I get the question a lot, especially from people who try at their best efforts to avoid the dentist (due to fear, costs, etc). Ultimately, my *best* recommendation is to see your Dentist (and hygienist) to have the tarter removed as effectively as possible.
As a product recommend-er, – I do know that they sell scalers in the dental section at many stores along with mouth mirrors that you can use to remove the tartar above the gum line. This is meant to use between appointments to keep your smile looking and feeling good.
This product was released not as a supplement to dental treatment – but mainly because there are some people are just naturally ‘tarter builders’. They have excess calcium in their saliva, which in turn hardens the plaque at a much faster rate. Many people like this seek the dentist even more than the regular two times per year, and brush/floss all they can – but they still get tarter between their teeth and it begins to bother their tongue. This is the main reason to use the store bought scalers – so you can remove the buildup between appointments.
Keep in mind that if has been a while since you’ve seen the dentist and you have tarter buildup above the gum line – you likely have tarter buildup below the gum line as well. It would be nearly impossible (and quite dangerous) for you to try to remove that yourself.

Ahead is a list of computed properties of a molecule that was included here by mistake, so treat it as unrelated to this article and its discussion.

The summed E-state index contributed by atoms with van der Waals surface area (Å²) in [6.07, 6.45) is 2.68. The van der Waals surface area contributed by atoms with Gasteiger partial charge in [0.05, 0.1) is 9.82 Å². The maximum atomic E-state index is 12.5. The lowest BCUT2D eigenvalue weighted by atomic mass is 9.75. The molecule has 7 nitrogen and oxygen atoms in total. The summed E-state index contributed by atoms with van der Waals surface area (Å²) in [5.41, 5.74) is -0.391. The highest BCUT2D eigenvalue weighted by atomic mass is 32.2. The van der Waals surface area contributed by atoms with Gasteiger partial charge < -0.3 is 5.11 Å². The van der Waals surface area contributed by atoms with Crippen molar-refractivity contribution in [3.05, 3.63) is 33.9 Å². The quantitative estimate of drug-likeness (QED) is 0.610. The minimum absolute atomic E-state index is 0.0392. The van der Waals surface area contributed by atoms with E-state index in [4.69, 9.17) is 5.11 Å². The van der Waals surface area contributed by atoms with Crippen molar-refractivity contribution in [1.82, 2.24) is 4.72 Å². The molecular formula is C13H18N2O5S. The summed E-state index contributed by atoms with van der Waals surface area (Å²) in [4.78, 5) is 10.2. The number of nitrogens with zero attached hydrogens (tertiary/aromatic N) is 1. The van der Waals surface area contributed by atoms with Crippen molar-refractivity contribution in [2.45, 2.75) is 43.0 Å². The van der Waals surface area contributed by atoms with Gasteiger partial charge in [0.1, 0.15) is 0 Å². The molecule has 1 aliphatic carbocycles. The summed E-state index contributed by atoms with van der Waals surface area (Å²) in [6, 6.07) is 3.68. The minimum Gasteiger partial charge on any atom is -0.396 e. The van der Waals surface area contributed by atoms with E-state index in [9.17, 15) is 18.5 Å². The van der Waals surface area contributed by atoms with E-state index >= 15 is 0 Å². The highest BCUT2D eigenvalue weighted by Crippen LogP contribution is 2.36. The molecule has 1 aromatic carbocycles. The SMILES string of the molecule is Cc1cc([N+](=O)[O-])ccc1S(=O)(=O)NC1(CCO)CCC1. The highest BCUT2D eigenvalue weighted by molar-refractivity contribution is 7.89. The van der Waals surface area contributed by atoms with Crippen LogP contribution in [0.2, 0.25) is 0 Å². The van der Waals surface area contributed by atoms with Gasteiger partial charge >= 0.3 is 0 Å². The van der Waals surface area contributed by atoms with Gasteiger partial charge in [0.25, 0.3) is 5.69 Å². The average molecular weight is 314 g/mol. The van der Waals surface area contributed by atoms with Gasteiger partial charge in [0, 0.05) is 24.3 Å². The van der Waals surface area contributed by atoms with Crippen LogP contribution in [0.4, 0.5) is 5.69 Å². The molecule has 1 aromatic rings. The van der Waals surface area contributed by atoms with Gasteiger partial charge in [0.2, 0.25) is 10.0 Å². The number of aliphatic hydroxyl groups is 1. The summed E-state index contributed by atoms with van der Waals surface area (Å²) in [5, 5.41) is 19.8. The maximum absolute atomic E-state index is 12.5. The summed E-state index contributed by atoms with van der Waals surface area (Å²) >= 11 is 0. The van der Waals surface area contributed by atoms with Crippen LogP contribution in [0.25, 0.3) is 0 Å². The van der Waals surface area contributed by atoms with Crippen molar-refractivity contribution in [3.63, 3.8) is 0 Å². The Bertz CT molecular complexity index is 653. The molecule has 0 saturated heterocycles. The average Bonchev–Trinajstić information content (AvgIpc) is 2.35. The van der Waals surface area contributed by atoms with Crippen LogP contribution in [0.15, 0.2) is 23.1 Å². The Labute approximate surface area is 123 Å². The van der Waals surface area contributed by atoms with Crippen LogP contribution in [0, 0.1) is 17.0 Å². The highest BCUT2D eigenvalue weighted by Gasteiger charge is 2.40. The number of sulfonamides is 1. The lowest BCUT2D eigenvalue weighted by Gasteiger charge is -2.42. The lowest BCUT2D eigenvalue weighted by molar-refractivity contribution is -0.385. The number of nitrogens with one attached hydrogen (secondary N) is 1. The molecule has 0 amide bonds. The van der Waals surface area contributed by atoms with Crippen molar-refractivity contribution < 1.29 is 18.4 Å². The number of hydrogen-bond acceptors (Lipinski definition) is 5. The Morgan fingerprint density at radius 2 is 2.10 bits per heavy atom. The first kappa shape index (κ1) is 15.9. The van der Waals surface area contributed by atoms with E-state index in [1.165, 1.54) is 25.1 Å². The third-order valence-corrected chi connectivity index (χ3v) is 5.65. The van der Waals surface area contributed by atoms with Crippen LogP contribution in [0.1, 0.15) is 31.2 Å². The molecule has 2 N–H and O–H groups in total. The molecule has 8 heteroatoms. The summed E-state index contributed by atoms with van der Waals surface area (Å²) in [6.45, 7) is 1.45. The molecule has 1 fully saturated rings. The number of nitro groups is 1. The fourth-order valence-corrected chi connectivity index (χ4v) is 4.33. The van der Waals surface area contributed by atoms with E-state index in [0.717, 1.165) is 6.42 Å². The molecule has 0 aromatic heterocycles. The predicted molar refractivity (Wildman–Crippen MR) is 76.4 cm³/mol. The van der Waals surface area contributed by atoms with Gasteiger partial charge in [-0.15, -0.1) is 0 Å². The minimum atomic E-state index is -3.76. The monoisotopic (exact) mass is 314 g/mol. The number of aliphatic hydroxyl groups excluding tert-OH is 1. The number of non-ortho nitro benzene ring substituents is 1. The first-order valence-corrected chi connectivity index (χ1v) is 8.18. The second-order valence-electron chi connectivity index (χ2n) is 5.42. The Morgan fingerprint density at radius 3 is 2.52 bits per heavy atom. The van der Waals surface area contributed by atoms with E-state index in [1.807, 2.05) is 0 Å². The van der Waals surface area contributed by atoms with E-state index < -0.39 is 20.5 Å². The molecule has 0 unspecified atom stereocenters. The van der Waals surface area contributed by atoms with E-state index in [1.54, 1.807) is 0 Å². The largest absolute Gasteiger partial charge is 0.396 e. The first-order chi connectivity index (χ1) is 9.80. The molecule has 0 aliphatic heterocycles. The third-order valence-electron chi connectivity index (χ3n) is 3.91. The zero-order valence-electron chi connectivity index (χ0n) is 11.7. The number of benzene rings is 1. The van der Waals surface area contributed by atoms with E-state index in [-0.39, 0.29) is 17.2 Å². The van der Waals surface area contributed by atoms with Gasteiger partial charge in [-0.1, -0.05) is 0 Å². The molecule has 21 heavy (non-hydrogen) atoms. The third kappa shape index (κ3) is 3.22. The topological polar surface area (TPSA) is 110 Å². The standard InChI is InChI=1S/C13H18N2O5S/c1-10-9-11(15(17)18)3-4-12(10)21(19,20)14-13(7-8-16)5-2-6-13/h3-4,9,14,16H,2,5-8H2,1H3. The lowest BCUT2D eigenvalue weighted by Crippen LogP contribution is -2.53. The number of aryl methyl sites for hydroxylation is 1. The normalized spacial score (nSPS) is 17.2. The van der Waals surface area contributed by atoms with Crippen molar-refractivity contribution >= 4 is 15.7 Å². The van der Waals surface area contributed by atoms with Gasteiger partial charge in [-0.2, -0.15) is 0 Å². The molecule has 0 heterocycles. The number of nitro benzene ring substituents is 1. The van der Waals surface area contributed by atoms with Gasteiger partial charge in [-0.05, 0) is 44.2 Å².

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Why do we want to get rid of tarter under the gums?
Tarter buildup creates a harsh environment for the surrounding bone of the tooth. It creates a blockade that does not allow the gums to attach to the tooth, creating a ‘pocket’ or a space between the tooth and your gums. At each dental appointment the hygienist measures that space. That space is important to be aware of, because the bacteria in your mouth builds up down there, and your toothbrush only reaches 1-2mm below the gum line at BEST. Flossing gets you maybe to 3mm (again, at best if you’re doing it perfectly). So when you have bacteria below the 1-3mm space, it becomes aggressive, and starts to deteriorate the bone surrounding the tooth, creating an infection and ultimately leading to tooth loss.
I’ll get into this in more detail about this (periodontal disease) another day.
Big Take-Home: See your dentist, and get your teeth cleaned regularly! 😀